By 1939, fandom was hardly a decade old. "Readers" had become "fans" and the activists were young, very young. Teenagers were the troops and boys in their twenties were the "mature" leaders. In this cauldron of the 1930s, many young sf idealists decided that science fiction not only dreamed of brave new worlds, but offered reality. Fans, therefore, should become activists as well as dreamers. That was why conventions were created. And that was the backdrop for the clash between the Futurians and the New Fandom people. One or the other would shape fandom for the future. That was what bubbled and burned and swirled and festered behind the scene at that very first Worldcon. The adolescent behavior by all parties, myself included, was understandable, if not commendable. We took ourselves seriously, too seriously. Fortunately, the "professionals" at the time didn't play our games.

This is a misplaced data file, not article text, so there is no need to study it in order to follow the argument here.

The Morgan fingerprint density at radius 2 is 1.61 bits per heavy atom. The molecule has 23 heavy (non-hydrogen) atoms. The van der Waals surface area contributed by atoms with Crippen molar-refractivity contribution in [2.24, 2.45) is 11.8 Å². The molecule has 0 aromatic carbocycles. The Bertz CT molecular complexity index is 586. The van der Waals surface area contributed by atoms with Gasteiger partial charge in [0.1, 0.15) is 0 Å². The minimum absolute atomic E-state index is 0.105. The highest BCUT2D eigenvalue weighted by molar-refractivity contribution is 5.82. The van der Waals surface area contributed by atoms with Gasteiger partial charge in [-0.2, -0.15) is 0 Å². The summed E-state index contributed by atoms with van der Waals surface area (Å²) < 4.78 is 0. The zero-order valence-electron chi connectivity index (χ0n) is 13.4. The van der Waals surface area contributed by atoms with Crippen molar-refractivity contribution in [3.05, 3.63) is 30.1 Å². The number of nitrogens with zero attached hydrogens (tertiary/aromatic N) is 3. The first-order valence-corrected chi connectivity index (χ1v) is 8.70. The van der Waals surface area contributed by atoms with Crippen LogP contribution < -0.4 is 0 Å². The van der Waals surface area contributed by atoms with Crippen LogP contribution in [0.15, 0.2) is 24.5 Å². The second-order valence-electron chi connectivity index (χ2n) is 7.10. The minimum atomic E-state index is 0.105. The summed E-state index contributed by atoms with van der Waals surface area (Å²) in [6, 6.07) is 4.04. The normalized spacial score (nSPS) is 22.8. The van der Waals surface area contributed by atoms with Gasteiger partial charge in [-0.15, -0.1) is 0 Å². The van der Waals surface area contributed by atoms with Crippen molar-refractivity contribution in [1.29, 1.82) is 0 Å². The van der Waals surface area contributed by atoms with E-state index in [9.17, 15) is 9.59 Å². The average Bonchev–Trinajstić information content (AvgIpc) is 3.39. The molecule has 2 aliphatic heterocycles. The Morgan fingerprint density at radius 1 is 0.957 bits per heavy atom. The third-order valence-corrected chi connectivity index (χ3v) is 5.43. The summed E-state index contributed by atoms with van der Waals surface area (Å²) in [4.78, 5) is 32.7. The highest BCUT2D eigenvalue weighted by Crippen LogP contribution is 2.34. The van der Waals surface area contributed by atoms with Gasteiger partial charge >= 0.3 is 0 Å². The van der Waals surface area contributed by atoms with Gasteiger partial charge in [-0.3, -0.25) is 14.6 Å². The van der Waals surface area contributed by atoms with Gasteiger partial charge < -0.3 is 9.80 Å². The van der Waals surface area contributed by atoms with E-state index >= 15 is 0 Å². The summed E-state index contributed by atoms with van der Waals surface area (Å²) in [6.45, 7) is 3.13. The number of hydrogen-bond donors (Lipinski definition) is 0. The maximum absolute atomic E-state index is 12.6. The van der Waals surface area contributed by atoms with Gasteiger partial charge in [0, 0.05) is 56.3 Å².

I, for better or for worse, was the trigger for the banning of those six fans. I published the infamous "yellow pamphlet" which provoked the incident. My Futurian friends didn't know about my handout, but they were blamed, thus "planning to disrupt" the gathering. It reflects the times in so many ways, both fannishly and internationally. The four-page pamphlet, with a cover that read "IMPORTANT! Read This Immediately! A WARNING!", was dated July 2, 1939. I had printed several hundred of them, a bright yellow sheet folded in quarters, and cached them behind a hot water radiator for distribution at the crucial moment. And the message? It was "Beware of dictatorship — " I had written that the convention committee might "coerce or bully" con-goers into taking intemperate actions. I said, "Make this a democratic convention! Be careful. Demand discussion! Hear the other side! We believe that free speech, co-operation, and democratic acts and thoughts must be granted to science fiction fandom."